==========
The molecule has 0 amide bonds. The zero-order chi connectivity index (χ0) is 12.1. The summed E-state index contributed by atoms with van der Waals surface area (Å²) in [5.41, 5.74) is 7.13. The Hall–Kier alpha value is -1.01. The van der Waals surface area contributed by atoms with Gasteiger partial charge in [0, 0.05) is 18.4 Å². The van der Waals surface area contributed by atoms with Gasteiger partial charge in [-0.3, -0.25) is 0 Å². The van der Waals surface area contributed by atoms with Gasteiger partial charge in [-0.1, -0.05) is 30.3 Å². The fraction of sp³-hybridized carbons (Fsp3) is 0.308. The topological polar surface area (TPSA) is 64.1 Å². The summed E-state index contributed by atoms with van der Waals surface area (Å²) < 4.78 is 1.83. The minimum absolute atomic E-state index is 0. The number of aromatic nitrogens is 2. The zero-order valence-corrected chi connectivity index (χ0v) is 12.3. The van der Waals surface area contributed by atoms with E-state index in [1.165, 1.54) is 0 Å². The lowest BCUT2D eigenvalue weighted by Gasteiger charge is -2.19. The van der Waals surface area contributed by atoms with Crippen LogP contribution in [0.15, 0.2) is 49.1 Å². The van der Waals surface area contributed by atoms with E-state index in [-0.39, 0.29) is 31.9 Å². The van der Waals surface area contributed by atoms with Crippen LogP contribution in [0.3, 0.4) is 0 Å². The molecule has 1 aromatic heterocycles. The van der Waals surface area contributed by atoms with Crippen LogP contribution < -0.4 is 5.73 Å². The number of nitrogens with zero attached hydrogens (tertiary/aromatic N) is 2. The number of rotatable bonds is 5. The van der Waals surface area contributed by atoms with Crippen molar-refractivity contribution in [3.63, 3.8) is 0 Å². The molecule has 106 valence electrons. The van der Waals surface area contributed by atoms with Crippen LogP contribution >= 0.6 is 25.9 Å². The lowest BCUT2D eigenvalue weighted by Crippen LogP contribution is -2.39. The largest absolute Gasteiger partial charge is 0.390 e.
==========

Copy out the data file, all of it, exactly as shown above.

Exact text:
The molecule has 0 amide bonds. The zero-order chi connectivity index (χ0) is 12.1. The summed E-state index contributed by atoms with van der Waals surface area (Å²) in [5.41, 5.74) is 7.13. The Hall–Kier alpha value is -1.01. The van der Waals surface area contributed by atoms with Gasteiger partial charge in [0, 0.05) is 18.4 Å². The van der Waals surface area contributed by atoms with Gasteiger partial charge in [-0.3, -0.25) is 0 Å². The van der Waals surface area contributed by atoms with Gasteiger partial charge in [-0.1, -0.05) is 30.3 Å². The fraction of sp³-hybridized carbons (Fsp3) is 0.308. The topological polar surface area (TPSA) is 64.1 Å². The summed E-state index contributed by atoms with van der Waals surface area (Å²) < 4.78 is 1.83. The minimum absolute atomic E-state index is 0. The number of aromatic nitrogens is 2. The zero-order valence-corrected chi connectivity index (χ0v) is 12.3. The van der Waals surface area contributed by atoms with E-state index in [1.165, 1.54) is 0 Å². The lowest BCUT2D eigenvalue weighted by Gasteiger charge is -2.19. The van der Waals surface area contributed by atoms with Crippen LogP contribution in [0.15, 0.2) is 49.1 Å². The van der Waals surface area contributed by atoms with E-state index in [-0.39, 0.29) is 31.9 Å². The van der Waals surface area contributed by atoms with Crippen LogP contribution in [0.3, 0.4) is 0 Å². The molecule has 1 aromatic heterocycles. The van der Waals surface area contributed by atoms with Crippen LogP contribution < -0.4 is 5.73 Å². The number of nitrogens with zero attached hydrogens (tertiary/aromatic N) is 2. The number of rotatable bonds is 5. The van der Waals surface area contributed by atoms with Crippen molar-refractivity contribution in [3.63, 3.8) is 0 Å². The molecule has 106 valence electrons. The van der Waals surface area contributed by atoms with Crippen LogP contribution >= 0.6 is 25.9 Å². The lowest BCUT2D eigenvalue weighted by Crippen LogP contribution is -2.39. The largest absolute Gasteiger partial charge is 0.390 e.